Men who smoke or drink heavily may transmit genetic abnormalities through their damaged sperm, leading to child health complications, miscarriages or stillbirth, researchers have found. The effects of environmental toxins on paternal health—long held to be far less important than that of mothers—may play a crucial role in explaining birth defects, a researcher told a conference of the American Association for the Advancement of Science in Boston.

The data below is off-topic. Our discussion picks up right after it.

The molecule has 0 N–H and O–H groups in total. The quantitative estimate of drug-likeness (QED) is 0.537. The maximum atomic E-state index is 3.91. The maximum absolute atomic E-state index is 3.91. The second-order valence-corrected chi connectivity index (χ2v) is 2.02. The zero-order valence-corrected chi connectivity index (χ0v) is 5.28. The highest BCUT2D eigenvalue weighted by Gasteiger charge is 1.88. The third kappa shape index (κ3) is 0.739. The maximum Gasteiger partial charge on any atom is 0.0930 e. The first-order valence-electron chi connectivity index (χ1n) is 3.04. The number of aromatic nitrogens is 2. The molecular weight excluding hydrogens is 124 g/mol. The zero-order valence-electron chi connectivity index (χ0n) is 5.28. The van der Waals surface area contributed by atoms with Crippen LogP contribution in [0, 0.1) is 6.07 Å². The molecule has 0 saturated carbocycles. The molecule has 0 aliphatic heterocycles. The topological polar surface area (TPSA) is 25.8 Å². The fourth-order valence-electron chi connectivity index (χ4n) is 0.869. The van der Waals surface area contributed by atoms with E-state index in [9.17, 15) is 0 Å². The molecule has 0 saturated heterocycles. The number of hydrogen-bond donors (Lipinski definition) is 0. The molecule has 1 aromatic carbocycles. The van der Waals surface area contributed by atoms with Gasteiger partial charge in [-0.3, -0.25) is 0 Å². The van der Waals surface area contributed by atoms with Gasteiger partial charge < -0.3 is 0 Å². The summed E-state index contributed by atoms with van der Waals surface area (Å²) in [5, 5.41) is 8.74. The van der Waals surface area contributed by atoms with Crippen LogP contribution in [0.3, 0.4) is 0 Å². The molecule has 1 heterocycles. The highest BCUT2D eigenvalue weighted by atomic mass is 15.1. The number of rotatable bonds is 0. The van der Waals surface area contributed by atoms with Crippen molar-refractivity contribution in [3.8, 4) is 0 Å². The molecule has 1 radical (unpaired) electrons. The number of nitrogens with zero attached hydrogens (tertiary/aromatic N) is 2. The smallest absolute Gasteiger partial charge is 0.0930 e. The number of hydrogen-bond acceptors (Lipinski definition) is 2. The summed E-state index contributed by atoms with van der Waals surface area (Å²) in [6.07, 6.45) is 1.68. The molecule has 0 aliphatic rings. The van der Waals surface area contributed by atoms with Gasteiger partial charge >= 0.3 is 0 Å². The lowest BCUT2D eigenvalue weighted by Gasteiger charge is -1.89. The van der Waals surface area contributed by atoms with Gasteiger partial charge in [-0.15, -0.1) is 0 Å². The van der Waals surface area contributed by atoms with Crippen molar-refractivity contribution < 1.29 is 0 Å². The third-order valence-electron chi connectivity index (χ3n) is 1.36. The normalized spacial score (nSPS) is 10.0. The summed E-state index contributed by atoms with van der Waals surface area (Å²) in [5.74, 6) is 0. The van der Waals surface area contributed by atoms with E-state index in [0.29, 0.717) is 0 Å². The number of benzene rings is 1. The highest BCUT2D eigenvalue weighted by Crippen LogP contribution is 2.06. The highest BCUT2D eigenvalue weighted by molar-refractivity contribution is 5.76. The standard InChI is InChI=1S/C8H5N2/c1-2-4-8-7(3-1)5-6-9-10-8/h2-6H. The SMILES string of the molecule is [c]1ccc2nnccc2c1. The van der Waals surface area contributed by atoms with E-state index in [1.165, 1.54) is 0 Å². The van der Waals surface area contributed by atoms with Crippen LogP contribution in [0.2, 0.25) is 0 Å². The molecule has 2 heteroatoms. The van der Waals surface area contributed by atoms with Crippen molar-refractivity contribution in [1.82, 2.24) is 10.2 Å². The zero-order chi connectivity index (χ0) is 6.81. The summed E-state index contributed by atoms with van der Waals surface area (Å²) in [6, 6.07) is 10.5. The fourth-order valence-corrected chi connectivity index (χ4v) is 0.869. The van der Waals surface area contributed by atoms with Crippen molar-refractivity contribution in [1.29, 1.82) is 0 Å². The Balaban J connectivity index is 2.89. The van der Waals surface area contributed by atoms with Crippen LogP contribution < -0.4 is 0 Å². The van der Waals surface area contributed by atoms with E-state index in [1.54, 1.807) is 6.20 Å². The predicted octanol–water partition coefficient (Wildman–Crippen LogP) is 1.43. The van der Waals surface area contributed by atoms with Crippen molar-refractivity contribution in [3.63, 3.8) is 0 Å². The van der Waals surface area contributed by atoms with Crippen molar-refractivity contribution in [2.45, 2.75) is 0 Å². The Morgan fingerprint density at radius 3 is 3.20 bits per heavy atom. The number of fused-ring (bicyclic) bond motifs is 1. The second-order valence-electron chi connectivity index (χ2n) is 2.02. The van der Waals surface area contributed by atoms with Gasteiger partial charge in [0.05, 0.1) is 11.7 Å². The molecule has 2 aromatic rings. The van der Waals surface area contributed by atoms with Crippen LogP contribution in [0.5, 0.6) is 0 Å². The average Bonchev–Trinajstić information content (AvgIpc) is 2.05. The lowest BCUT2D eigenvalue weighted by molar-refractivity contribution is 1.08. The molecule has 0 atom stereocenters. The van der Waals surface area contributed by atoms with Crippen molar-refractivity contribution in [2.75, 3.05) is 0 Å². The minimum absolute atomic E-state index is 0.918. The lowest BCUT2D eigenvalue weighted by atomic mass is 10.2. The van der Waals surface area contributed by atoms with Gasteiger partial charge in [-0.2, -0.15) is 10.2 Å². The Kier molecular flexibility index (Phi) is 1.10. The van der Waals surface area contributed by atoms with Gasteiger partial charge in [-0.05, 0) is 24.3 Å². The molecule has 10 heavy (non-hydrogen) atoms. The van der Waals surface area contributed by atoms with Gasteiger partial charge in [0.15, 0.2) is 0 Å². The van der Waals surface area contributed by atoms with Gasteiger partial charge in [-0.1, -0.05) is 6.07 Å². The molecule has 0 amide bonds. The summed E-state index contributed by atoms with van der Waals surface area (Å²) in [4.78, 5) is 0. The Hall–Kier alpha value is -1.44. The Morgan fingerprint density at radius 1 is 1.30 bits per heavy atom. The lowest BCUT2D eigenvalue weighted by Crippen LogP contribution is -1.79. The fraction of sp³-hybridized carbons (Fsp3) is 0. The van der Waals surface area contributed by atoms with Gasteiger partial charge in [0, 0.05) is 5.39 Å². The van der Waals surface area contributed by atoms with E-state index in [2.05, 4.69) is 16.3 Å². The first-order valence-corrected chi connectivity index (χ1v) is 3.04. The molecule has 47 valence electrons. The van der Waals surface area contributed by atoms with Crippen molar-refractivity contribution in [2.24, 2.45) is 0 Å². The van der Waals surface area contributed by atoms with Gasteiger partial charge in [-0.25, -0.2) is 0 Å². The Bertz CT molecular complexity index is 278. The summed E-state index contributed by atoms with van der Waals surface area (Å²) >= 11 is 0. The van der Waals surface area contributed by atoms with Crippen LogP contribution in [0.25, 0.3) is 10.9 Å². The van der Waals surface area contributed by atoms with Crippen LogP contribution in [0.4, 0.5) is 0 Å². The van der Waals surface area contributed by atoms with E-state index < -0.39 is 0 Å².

The animal studies also found that pesticides may alter the genetic material sperm carry. "If I were a young man I would not drink heavily and I would not be smoking two packs of cigarettes per day while trying to conceive a child," said a scientist. "When you harm the male reproductive system you can see multi-generational harm. We need to open our eyes and look at the evidence."